That made Dr. Fleming realize that he was "acting exactly like that doctor. I was telling my patients they needed to be active, get their weight down, and watch their diet, but I wasn't doing that myself. For many years I wasn't being a good role model, which is essential to being an effective counselor for fitness."

Last October, AIM launched the "Healthiest Family Medicine Office in America" contest to encourage family practices to recruit physicians and office staff members interested in making healthy lifestyle changes that can be woven into daily life.

Dr. Fleming's staff started a "Dump that Frump" weight-loss contest. "At last year's Christmas parties, gift certificates for a health club were given out to the winning team. Everyone on my staff participated and we now have patients involved."

Research in the American Journal of Health Promotion suggests three reasons why worksite health programs are beneficial.

  • Discussing physical health at work can reach many people, including those who would not seek professional help on their own. Newsletters, Web sites, and bulletin boards can be used to recruit workers to participate.
  • Support from the employer and coworkers can positively influence eating and exercise behaviors.
  • Obesity-related health problems can result in direct health care expenses to employers by negatively affecting productivity through illness-related absenteeism, disability, and low employee morale.

Robert McLellan, MD, assistant professor of medicine at Dartmouth Medical School and chair of the American College of Occupational and Environmental Medicine's Committee on Emerging Preparedness and Response, says simple things can be done at work to increase incentives to boost activity and improve diet. Suggestions include encouraging physical activity breaks during the day, giving employees time to walk or use the gym, and posting a list of calories expended by common activities such as walking, bicycling, and running.

In 2001, obesity was estimated to cost Texas businesses $6.3 billion dollars in lost productivity from sick days and health insurance costs.

"Physical fitness is good business for the individual, as well as the corporation," said Dr. Cooper. "The cost of employee health care is reduced, having such programs makes it easier to recruit employees from the marketplace, and productivity increases."

It makes sense for physicians to take care of themselves and their employees. By being an example to their staff and patients, physicians can make a difference and strengthen their role as health advisers.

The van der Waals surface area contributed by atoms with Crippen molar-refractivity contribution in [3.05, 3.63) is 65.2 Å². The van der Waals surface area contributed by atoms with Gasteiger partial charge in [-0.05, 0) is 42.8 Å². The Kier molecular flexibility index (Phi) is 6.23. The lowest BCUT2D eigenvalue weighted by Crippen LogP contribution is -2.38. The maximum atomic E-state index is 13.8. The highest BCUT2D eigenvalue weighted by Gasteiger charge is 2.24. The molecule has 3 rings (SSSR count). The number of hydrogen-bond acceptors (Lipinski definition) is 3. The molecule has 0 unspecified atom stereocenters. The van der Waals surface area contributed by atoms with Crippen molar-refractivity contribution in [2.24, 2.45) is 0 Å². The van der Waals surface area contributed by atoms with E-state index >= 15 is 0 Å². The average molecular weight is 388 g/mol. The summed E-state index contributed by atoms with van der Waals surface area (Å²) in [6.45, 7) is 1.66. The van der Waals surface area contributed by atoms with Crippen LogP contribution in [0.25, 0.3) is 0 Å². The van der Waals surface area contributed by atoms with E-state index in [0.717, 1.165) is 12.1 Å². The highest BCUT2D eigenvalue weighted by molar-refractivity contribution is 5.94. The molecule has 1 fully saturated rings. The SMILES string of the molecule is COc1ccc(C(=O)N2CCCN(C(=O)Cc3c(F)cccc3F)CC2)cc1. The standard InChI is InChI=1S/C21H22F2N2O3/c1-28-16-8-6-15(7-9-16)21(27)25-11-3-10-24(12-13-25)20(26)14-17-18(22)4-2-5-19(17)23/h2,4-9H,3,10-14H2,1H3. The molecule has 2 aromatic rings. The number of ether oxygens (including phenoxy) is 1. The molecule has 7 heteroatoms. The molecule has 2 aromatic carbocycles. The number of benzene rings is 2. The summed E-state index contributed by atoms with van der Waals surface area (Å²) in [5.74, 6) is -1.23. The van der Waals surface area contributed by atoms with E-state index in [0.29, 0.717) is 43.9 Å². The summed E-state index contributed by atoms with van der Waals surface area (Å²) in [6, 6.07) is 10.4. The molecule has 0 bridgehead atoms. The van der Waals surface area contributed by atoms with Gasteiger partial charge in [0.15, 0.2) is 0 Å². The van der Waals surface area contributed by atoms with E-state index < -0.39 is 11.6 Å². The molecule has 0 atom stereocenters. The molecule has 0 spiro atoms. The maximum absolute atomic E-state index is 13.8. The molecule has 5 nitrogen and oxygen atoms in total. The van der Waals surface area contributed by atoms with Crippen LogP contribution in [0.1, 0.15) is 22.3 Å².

Erin Prather
can be reached at (800) 880-1300, ext. 1385, or (512) 370-1385; by fax at (512) 370-1629.  


Obesity Summit at TexMed 2005

The increase in the number of obese people is causing a significant growth in health care costs in Texas and across the United States. It is estimated that approximately $10 billion is spent annually in Texas on obesity-related conditions.

An Obesity Summit at TexMed 2005, May 12-14 in Grapevine, will inform physicians on the magnitude and economic impact of the obesity epidemic in Texas. The program also will provide practical approaches and tools for physicians to address overweight and obesity in both their communities and individual practices.

The situation is particularly evident along the border. Border residents are becoming more overweight and obese.

A study by the U.S. Centers for Disease Control and Prevention, the Mexico Secretariat of Health, and the Pan American Health Organization found that residents along the U.S.-Mexico border are more overweight than national averages in both Mexico and the United States. The survey, which consisted of 4,000 participants from the area, also found that almost 16 percent of border residents suffer from type 2 diabetes.

According to the United States-Mexico Border Health Commission, nearly 4,000 border residents die each year due to diabetes, with about 1,500 fatalities in the United States and about 2,500 in Mexico.

Additionally, a study published in the Dec. 15, 2004, issue of the Journal of the American Medical Association reports that among immigrant subgroups, those who have lived in the United States for 10 or more years approached the same prevalence of obesity as that of U.S.-born adults. The report suggests this escalation may reflect acculturation and adoption of U.S. lifestyle patterns, namely, poor dietary habits and lack of activity.